CBC NEWS — Nova Scotia Power’s largest customer will get another four-year discount on electricity rates.

In a decision released Thursday, the Nova Scotia Utility and Review Board approved an extension of special rates for Port Hawkesbury Paper, which are 25 percent below what the mill would pay if it was charged on the same cost-recovery basis as all other customers.

The deal means the company will save $20 million per year on its electricity bill.

Known as the “extra-large active demand control tariff,” Port Hawkesbury Paper will pay about $61 per megawatt-hour, well below the full cost of generating the electricity.

According to CBC News, regulators were persuaded to approve the rates because Nova Scotia Power gets control over electricity supplied to the mill, with the right to direct the company to increase or reduce daily consumption.

The utility says controlling the mill’s electricity usage will save Nova Scotia Power $6.9 million a year.

Under the arrangement, the mill gets a quarter of those savings, which will reduce its power bill by $1.7 million a year. Those savings make up part of the expected $20 million in reduced rates.

Mill consumes 10% of the total system load

Years ago, regulators accepted a basic calculation: that all customers are better off with the mill contributing to the system rather than off it altogether.

The discount was baked into rates back in 2012 when the utility and review board approved a seven-year “load retention tariff” for Port Hawkesbury Paper.

At the time, the mill was emerging from creditor protection under new owners, the Vancouver-based Stern Group.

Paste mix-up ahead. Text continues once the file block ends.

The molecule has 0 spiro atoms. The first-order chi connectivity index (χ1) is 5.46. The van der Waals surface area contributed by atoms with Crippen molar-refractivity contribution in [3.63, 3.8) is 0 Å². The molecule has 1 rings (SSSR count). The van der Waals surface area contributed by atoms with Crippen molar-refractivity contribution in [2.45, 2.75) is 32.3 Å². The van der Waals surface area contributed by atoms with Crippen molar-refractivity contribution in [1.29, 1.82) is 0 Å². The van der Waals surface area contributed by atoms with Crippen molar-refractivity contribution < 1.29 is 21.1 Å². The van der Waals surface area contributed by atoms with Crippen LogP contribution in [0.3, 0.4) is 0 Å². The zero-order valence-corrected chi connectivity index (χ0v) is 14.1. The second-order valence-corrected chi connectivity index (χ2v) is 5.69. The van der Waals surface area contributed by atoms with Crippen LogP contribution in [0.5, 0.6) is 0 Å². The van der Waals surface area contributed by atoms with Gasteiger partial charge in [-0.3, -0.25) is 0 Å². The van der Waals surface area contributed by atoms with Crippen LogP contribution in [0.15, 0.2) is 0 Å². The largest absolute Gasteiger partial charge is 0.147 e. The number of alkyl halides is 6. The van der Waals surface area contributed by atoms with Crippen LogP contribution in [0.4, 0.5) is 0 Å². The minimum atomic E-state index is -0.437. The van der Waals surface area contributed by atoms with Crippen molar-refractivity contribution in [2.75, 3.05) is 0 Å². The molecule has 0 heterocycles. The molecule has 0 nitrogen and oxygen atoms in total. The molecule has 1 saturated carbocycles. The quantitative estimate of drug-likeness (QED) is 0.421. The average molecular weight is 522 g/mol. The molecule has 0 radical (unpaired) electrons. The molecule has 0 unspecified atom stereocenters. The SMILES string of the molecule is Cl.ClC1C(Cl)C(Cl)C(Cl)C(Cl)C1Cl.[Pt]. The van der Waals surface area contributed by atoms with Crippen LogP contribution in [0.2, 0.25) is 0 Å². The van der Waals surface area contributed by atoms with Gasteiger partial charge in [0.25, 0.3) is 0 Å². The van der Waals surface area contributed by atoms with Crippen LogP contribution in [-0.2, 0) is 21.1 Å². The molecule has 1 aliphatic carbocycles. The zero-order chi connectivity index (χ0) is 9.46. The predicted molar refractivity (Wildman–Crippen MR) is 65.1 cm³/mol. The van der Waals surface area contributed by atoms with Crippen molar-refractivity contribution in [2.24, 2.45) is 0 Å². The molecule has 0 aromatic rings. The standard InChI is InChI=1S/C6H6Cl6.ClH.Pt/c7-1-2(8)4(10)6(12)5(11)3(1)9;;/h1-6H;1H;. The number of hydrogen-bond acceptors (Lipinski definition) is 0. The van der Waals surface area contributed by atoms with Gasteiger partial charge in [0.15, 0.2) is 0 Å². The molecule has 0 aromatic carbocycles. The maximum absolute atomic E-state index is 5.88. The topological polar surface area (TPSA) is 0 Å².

Both Nova Scotia Power and the mill argued the new rate system is not a continuation of the load retention rate, but an entirely new design.

Regulators accepted the claim up to a point.

Why the discount is in the public’s interest

“It would be unreasonable to deny that the proposed Tariff does not possess certain characteristics of a load retention rate or economic incentive rate,” board members Peter Gurnham, Roland Deveau and Roberta Clarke wrote in the decision.

But they said “the fundamental behaviour of the Tariff serves to provide NS Power with a significant tool in the management of its entire system load. While PHP will undoubtedly benefit from the proposed Tariff, compared to a fully allocated cost rate, the greater benefit is that which it can provide NS Power’s customers.”

The regulators said the rate includes another new provision: a minimum $4 per megawatt-hour contribution toward fixed costs, which will provide an average of $10 million annually for other Nova Scotia Power customers.

The rate expires at the end of 2023.

See more HERE.